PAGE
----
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Lawrence Lavery, DPM, MPH discusses the rationale for using stem cell therapy in all phases of wound healing. Dr Lavery also reviews possibilities for the future of wound repair using stem cell therapy.
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Release Date: 03/16/2018 Expiration Date: 12/31/2018
Lawrence Lavery, DPM, MPH
Professor and Director of Clinical Research
Department of Plastic Surgery
University of Texas
Southwestern Medical Center - Dallas, TX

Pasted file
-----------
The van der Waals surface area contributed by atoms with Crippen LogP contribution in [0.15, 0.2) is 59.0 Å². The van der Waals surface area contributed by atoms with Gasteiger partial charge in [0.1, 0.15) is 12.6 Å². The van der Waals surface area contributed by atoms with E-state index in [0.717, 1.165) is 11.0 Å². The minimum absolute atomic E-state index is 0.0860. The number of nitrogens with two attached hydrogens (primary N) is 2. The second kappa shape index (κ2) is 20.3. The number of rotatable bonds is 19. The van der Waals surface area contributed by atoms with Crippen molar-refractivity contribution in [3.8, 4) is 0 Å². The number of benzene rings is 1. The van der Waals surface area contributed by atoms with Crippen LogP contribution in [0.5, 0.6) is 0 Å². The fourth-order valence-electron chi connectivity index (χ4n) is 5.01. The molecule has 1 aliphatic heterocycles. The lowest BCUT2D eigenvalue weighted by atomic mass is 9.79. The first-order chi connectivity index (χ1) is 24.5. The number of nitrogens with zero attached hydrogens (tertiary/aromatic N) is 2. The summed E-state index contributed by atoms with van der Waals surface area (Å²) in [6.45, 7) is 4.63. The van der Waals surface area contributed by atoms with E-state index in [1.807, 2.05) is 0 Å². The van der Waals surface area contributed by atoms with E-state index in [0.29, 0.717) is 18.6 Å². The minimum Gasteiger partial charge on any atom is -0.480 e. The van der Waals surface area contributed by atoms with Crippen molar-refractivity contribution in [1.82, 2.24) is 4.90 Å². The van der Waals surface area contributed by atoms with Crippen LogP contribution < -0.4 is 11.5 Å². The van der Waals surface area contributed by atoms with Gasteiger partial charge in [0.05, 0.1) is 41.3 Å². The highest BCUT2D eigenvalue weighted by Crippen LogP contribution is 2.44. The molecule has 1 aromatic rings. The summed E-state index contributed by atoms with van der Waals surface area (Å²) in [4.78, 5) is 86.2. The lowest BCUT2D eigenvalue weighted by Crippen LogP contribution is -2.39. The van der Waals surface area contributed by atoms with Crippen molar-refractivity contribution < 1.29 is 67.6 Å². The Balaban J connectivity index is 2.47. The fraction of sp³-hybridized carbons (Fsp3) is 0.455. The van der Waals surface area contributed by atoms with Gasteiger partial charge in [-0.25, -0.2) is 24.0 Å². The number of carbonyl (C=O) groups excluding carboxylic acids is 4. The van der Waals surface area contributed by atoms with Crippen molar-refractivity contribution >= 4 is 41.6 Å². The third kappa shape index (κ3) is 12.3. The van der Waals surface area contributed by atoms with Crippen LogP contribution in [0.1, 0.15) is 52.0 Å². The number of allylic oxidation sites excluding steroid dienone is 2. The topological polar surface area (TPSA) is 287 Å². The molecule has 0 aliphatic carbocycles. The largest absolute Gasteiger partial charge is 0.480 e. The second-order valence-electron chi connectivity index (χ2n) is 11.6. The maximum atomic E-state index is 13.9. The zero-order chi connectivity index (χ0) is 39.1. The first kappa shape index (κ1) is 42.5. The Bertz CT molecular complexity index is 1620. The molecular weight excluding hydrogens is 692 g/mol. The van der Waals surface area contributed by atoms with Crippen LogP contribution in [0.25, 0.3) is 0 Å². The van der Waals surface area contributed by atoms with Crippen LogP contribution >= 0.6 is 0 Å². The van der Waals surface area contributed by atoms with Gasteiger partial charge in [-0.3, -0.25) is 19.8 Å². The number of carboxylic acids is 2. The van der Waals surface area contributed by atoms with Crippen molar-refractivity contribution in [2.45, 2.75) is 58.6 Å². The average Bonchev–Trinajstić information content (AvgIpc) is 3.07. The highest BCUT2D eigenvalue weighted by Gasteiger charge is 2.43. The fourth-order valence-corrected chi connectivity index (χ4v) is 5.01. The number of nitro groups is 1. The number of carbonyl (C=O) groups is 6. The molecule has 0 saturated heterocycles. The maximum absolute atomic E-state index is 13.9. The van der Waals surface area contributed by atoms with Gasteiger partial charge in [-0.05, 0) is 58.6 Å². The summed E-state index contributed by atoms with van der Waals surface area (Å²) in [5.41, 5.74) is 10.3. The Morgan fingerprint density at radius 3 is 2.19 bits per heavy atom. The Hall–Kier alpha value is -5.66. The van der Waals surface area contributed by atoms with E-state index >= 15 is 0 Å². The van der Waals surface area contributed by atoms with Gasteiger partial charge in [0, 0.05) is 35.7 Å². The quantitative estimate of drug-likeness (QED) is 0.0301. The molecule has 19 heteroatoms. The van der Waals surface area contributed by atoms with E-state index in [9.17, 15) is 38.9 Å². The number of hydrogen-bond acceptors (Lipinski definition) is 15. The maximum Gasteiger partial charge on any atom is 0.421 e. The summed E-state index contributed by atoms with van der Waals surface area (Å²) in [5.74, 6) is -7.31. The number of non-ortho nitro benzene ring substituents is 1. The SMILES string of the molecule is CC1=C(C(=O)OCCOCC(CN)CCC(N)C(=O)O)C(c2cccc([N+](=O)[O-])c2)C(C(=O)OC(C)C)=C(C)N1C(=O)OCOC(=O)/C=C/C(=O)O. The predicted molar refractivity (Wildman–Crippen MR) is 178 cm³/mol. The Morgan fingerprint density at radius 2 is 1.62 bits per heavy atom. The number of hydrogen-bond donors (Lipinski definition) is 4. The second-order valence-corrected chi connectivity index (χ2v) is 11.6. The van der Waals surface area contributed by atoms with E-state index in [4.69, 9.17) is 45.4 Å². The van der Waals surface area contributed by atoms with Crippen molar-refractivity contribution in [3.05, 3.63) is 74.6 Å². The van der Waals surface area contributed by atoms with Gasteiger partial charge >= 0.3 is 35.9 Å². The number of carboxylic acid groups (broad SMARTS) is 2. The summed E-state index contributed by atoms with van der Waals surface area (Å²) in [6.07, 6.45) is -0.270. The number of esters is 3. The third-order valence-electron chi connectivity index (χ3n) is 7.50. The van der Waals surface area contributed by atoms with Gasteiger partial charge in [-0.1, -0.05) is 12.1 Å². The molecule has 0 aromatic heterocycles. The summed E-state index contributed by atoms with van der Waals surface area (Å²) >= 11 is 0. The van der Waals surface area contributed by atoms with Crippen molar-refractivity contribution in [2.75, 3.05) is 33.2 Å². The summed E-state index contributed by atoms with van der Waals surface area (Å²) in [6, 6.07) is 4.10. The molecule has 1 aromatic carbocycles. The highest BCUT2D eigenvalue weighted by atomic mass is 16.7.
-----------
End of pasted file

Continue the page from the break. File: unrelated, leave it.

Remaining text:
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Male Speaker: Here’s my conflict of interest things again. So the objective of the lecture this morning is to discuss deficits in diabetic foot ulcer healing to discuss the source and rationale for mesenchymal stem cells from a variety of sources and to discuss the rationale specifically in DFU therapy. So I know that you all probably have had an overdose of stem cells this morning. I mean Bob and I were talking about this. This isn’t necessarily where all of us were raised or where we live but I think it’s the technology that is probably the most exciting thing that’s happened to our field in a long time. So I’m going to talk a little bit about that. I think there will be probably some redundancy with pieces other people have talked about. But I think everyone has a little bit different take and insight into this. So first I want to talk about the cost of diabetes. So I’ll give you my 68,000 people a year talk but it’s really about the money. So this is a really nice paper that was published in Diabetes Care in 2013 about the cost of Diabetes in the United States in 2012. They really have very limited specific data about lower extremity cost. The one piece that they have in this article, they don’t talk about anyone else specifically except dietary. So it’s an interesting little side item. I’m not going to give you that data but it’s kind of I thought bizarre that they pulled it out. So the prevalence of diabetes in the United States is about 22.3 million people diagnosed with diabetes or 7% of the population. In the last five years, there’s been a 27% increase in the prevalence of diabetes. But the cost has outpaced the prevalence. The total cost is about 245 billion dollars, a 41% increase in the last five years. I mean we can’t build enough dialysis centers. We can’t build enough wound centers. So this represents 20% of the US healthcare expenditures for 7% of the US population. This is an article you need to have a cup of espresso before you start because it’s not necessarily easy data to get through but it really—if you have an administrator and you need something for your patients with diabetes, I mean this is the article to read and put in front of them. It’s a really nice package about what’s happening to us in the United States. So here we go. I’ll give you my favorite Dave Margolis article. So this is a meta-analysis of the control groups for the standard of care arms in randomized clinical studies that either had a 12 weekend point or 20 weekend point. The proportion of wounds expected to heal in those time periods is horrible. 24% in the control arm in 12 weeks studies, 31% in studies with 20 weekend points. I mean that’s horrible. Although if you look at the control arm data that I presented on my talk and other people have presented in their talk, it’s not far off of what’s reported in the control arm for standard of care in randomized clinical studies. The randomized clinical study that I presented earlier was 21 percent. So the data isn’t very compelling. I mean we need to do more and have more tools in this space. So the wound healing and especially in people with diabetes is a complex problem. There’s a bunch of pieces and we’re still trying to figure out how they all fit in together. I mean we kind of live and die based on our education in biomechanics and vascular disease and neuropathy. Not so much in the basic science. We don’t live in a world of inflammatory cytokines or we weren’t brought up in that world. I think we’re living in it. And we’re trying to put this all together and I can tell you, especially as a young faculty person, I really kind of pooh-poohed all these studies because I thought if you debrided wounds, you offload them aggressively and you could revascularize people, you had this beat. I think there’s more to add to this and I think some of the signs presented today helps us understand that. So part of the regenerative medicine, looking at stem cells I think, is the promise of changing clinical outcomes and healing people that we couldn’t heal before and taking patients who have florid heart failure and giving them a new heart muscle.